Hospital Resiliency & Preparedness Project

Approval date
August 16, 2018
Effectiveness Date
September 06, 2019
First Disbursement Date
November 27, 2018
Closing date
July 31, 2023
Burn rate


The Hospital Resiliency and Preparedness project, supported by a US$ 25 million grant from the Sint Maarten Recovery, Reconstruction and Resilience Trust Fund, will help Sint Maarten rehabilitate the existing hospital, build a new hospital to be resistant to extreme weather events and improve the quality of hospital care services.

Financial Summary:


Amount pledged to finance the project.


Disbursement indicates the actual transfer of funds from the administrator to Sint Maarten's National Recovery Program Bureau (NRPB) or other implementation partners.


The ratio represents the percentage of the amount that has been transferred from the administrator to Sint Maarten's National Recovery Program Bureau (NRPB) or other implementation partners.

The project co-finances the new 110-bed hospital which will substantially increase hospital capacity and enhance health services for the growing population of Sint Maarten.

The project supports critical upgrades to the existing hospital during the transition period. The existing hospital building is being fortified to withstand category 4 hurricane force winds with a stronger roof and increased generator capacity to ensure the continuity of essential medical services in the event of major power interruptions during emergencies. The project will also finance improved operating theatres, expanded dialysis capacity and out-patient care.

The project is implemented by the Sint Maarten Medical Center in partnership with the Ministry of Health, Social Protection and Labor and Sint Maarten’s Health Insurance provider. The project has two main components:

  • Building and launching of the new hospital:

    This component finances the design upgrades, the construction and launching of the new facility.

  • Upgrading and contingency plan for SMMC:

    Apart from the upgrades to the existing hospital, this component also includes technical assistance to support the updating of clinical guidelines and quality control mechanisms. SMMC is taking steps to comply with the Joint Commission International accreditation, which improves patient safety and quality of health care, including the recent establishment of a Quality and Safety Department.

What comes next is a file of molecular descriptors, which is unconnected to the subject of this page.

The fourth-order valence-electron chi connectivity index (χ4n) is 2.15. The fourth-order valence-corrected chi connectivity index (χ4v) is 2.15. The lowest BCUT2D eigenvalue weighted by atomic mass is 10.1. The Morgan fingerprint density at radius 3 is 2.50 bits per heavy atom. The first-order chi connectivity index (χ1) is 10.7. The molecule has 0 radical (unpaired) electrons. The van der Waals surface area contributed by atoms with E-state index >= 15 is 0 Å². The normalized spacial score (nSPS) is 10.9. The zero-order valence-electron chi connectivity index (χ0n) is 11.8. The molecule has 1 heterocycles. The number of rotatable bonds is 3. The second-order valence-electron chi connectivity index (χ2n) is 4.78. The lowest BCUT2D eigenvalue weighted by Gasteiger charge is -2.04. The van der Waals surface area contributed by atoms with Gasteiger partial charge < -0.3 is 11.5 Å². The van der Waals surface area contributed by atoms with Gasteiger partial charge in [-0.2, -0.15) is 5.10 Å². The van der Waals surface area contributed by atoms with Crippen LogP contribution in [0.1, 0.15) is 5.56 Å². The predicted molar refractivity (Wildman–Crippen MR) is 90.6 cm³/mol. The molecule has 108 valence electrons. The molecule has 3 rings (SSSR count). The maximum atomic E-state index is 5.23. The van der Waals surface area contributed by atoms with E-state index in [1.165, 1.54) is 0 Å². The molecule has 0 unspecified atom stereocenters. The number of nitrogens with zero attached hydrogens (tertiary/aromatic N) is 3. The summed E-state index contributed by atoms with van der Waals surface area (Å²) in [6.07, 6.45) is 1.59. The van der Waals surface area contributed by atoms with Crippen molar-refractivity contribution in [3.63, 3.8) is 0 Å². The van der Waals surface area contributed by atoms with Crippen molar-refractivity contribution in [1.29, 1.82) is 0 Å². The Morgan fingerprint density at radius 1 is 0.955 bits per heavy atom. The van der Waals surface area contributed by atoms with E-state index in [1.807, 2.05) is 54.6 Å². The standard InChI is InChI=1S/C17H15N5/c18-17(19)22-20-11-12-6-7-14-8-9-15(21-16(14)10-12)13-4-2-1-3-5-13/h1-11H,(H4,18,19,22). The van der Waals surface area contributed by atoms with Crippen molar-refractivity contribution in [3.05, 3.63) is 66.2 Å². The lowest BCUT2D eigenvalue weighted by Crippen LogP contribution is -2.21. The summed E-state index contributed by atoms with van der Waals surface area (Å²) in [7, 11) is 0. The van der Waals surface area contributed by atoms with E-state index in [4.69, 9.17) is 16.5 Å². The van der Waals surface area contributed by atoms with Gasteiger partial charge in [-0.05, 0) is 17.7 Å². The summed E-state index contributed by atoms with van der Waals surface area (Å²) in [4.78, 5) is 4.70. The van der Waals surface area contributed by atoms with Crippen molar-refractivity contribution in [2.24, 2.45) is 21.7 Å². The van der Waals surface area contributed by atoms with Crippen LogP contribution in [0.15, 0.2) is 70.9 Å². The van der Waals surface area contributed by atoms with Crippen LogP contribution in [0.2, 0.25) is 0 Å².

• Extra Component - COVID-19 Preparedness and Response:

    This new component will help strengthen SMMC’s capacity to conduct public education communication campaigns to promote the prevention of COVID-19 and delay the spread of the disease; implement triage and early detection of COVID-19 cases; protect health workers; and streamline patient isolation and treatment of severe cases requiring intermediate or intensive care.

The upgrades to the existing hospital allow for adequate provision of care until the new facility is operational. The upgrades will allow the current hospital to remain operational during extreme weather conditions. The roof has been reinforced to sustain category 4 winds (up from category 2) and the installation of fire detection system at the hospital is underway. Also, emergency disaster plans have been improved.

The new hospital will significantly improve emergency operations capacity to handle medical emergencies during extreme weather conditions. One important outcome of the project will be the reduced need for medical overseas referrals by 50 percent. Eventually, the project is expected to have an impact on increased patient satisfaction, improved health systems performance and a more sustainable health system.

Project Component Sub component On-going Completed
Hospital - Existing Building and Services Roof reinforced - Cat 2 - 4  
Fire Alarm System Installed  
Hospital - New Building and Services Design Upgrade Cat 5+  
Contractual Arrangements  
Overseas Medical Referrals Reduced (%)     79%
Emergency Disaster Preparedness Plan and Evacuation plans  
Additional purchases and works related to COVID-19 Ongoing

Under the project, financing for equipment and medicines, and implementation of the triage pavilion for COVID19 related needs are ongoing.

Hurricane Irma (September 2017) damaged the existing hospital and services were limited for several days. Although the hospital regained part of its service capacity, few precarious conditions remain.

Furthermore, Irma underlined the critical need for a new hospital that could withstand category 5 plus hurricane level winds (200mph+) and prepare for disaster impacts. A new 110 bed hospital will substantially increase hospital capacity and enhance health services for the people of Sint Maarten.